For over a decade Banrock Station has brought the pleasure of fine Australian wine and the message of conservation to the world. The winery uses the conservation expertise acquired from restoring the natural land of its own vineyards to select which projects to support. To date, Banrock Station has contributed £2.3million to 95 environmental projects around the world.

Banrock Station supports projects that share its philosophy of enhancing the natural environment. The humble honeybee pollinates a third of the food that we eat, meaning that we rely on them for apples, pears, raspberries, carrots and onions, among other everyday items. A fifth of our bee population died last winter alone and if it continues, the cost of food could increase significantly.

Clare Griffiths, Banrock Station, said: “We are pleased to be supporting The Co-operative’s Plan Bee campaign as the latest in a long line of important international conservation projects. The bee may be small but it does a big job for all of us. This initiative is vital to help restore the UK’s bee population to ensure that many of the foods that we take for granted don’t start to disappear.”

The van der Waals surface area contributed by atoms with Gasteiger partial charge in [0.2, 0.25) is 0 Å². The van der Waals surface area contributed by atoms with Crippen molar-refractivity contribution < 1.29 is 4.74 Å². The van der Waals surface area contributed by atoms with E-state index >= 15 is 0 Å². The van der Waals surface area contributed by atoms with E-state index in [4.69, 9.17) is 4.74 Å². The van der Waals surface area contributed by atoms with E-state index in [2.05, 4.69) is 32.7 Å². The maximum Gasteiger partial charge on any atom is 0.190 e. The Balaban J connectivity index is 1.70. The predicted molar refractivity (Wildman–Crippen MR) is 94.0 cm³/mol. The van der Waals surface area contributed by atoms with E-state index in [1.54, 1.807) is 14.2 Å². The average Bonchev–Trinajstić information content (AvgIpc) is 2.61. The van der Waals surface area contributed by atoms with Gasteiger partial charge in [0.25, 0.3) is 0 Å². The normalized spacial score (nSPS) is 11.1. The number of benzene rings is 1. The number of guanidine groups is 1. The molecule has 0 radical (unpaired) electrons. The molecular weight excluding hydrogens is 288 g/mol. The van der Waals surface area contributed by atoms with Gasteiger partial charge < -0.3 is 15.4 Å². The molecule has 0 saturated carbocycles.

Via EPR Network
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The Co-operative Group Presents ‘The Tarnished Earth Street Gallery’

Tarnished Earth, a dramatic street gallery of photographs telling the story of one of the world’s biggest ecological disasters is open FREE to anyone walking along the morelondon site on London’s Southbank (between London Bridge and Tower Bridge) for four weeks from 14th September.

The FREE outdoor photo exhibition will then tour the country, making an impact in busy public areas in cities across the UK by Spring 2011.

The striking images will show how Canada’s magnificent Boreal Forest is being destroyed and polluted by the rush to extract oil from the tar sands just below the surface.

Tarnished Earth, which is being staged by The Co-operative, in conjunction with WWF-UK and Greenpeace, will contrast the destruction caused by the oil extraction with the area’s pristine wilderness and the traditional way of life of the indigenous First Nation Cree.